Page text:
As one of those longtime readers and fans, executive producer Maril Davis felt the responsibility keenly as they embarked on the casting process with Emmy-winning casting director Suzanne Smith (Band of Brothers). “I love casting, but, normally, when we go into a project I pretty quickly have a prototype in my head of who some of these characters are,” Davis details. “This is the first time I think I have approached a series where I literally had no idea in my head, because Jamie and Claire had been in my head for so long. That was a little daunting when we started the process.”
Suzanne Smith on the casting process:
“I know the fans have an idea that it has to be a certain set of eyes,” she says, explaining that fans often focus on the physical descriptions provided in the books. “But it is the acting that comes into it and what each of those actors brings to the table.”
Smith adds that often means that a high-profile actor who might seem like a dream casting might not be right for the role, or available, or even interested in a television series. “Sometimes ‘names’ are mentioned,” she says of early casting talks. “Other times I mention names and then bring them in, or sometimes we get show reels for more-prominent actors. The lovely thing about Starz and Sony was I was given the opportunity to cast unknowns, which is wonderful, because casting is a bit like a jigsaw puzzle. Sometimes names take away from a character.”
On casting Tobias as BJR…
…And, no, the violence and incredible darkness of Black Jack Randall’s character was never a concern for either Smith or Menzies, Smith offers. “Starz asked me to ask Tobias and his agent whether he would be uncomfortable playing a sadist.” She smiles. “He laughed and said, ‘Of course not.’ British actors don’t think of it that way, because they want to be stretched. They know when it comes down to it that it will be handled in the right way.”
Maril on casting Claire…
I remember Ron and I were sitting in our office in Scotland and we were literally three weeks away from shooting and we didn’t have Claire yet. We had a couple of female actresses on hold and said, ‘If we don’t get Jamie and Claire right, we might as well not do the series. We will be dead before we start.’”
Toni and Ron on choosing Cait for Claire…
Producer Toni Graphia had seen pictures and video clips of Irish actress Caitriona Balfe online and, intrigued by her potential, flagged her audition tape for a second look. She was asked to do another self-tape, which Smith says made them decide to bring her in for a chemistry read with Heughan. When they first put the two actors together in a room, it was clear that the show had found its Jamie and Claire. Moore says Balfe was committed to her role from the start. “You could see she was in it,” he says, recalling the first day of filming. “Then in the scenes with Frank, there was a charm and fun to it. Then her running to the woods in the white shift. Then her scene with Jack Randall. With Cait, it was very apparent, very quickly, that this was going to work. She’s it,” he enthuses.
On choosing Scotland for filming…
“The show is a love letter to Scotland in a lot of ways,” Moore says. “It’s a specific country with a specific look to it. We talk a lot with the director of photography, Neville Kidd, about the quality of light.”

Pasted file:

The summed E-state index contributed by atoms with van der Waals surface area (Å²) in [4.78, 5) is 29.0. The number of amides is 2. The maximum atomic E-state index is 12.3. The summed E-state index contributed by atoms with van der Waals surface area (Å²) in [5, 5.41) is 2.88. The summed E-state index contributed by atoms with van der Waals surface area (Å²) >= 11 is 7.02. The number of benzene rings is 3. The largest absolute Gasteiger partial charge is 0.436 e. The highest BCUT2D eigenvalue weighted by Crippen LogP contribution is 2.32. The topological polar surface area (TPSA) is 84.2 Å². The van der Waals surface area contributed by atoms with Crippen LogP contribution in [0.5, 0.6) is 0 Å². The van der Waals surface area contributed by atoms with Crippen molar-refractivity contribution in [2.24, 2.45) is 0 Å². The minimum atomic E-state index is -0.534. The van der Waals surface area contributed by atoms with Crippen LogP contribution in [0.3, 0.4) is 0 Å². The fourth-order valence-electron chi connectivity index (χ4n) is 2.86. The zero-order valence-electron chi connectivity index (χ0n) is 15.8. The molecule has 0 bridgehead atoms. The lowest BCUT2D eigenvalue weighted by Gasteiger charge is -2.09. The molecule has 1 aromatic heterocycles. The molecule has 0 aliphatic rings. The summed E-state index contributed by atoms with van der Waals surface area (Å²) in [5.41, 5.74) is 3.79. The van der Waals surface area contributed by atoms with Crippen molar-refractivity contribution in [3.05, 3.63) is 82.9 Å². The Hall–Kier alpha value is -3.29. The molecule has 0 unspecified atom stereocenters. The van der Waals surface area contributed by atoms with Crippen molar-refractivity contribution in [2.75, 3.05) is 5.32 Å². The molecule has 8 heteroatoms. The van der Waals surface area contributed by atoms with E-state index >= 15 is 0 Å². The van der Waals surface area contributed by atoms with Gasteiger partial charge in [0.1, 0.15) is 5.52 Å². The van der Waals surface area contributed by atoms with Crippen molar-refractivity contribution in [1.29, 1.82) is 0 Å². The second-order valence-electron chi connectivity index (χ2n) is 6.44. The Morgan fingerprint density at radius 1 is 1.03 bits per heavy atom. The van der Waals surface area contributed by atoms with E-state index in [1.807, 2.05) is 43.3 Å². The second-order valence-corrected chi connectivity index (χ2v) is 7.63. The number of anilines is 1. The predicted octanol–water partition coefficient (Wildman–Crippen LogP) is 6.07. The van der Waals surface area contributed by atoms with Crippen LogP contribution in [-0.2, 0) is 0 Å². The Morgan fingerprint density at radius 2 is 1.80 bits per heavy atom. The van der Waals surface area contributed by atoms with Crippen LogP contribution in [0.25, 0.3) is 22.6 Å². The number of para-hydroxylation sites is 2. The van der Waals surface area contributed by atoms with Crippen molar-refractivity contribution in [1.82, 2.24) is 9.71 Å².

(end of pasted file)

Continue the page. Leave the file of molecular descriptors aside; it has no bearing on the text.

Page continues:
As a native of the country, Kidd was eager to present his home as one of the main characters of the show. “The good thing about Outlander is that there’s very little of Scotland that has been filmed for U.S. television,” he says. “So I think you generally feel like this is a new world that nobody has filmed or seen before.”
Gary Steele on locations and sets…
As to the specifics of turning a 21st-century location into an 18th-century one, production designer Jon Gary Steele says it encompasses a variety of physical alterations. “We have greensmen work two to three weeks per location covering up all the things that are not period,” he says. “We put our own windows in front of existing windows in every location, because they need to have leaded glass, which looks a little bit pebbly. We add shutters. We add thatched or tile roofs on some things. We add cobbles on some streets. There are truckloads of dressing sometimes that come for locations that will play a day or two. I am blown away how much happens per location,” he says.
Thank you so much for the BTS insights. I love learning how Outlander is made and am continually surprised by the level of detail the make-up department, Jon Gary Steele and Terry Dresbach put into their projects. Of course I love the series, but I appreciate the thoroughness and tenacity to “get it right” that everyone contributes, actors included of course! So thank you for delivering these tidbits to us!
Oh my my my, I have wanted to shadow this casting team ever since I saw Claire looking at those vases in the Inverness shop window…. It has been magic and perfection with every single character!!
How does Sam come to have so very many pictures, advertising, Barbour, parades, ?? I know he is overly popular, but does he have a deal with the production for so much photography, or an agent doing a fabulous job?
Love outlander and everything associated with it. My wish would be that all Diana’s books will be filmed and we will be able to see the story end as well as read about it.
Yes, me too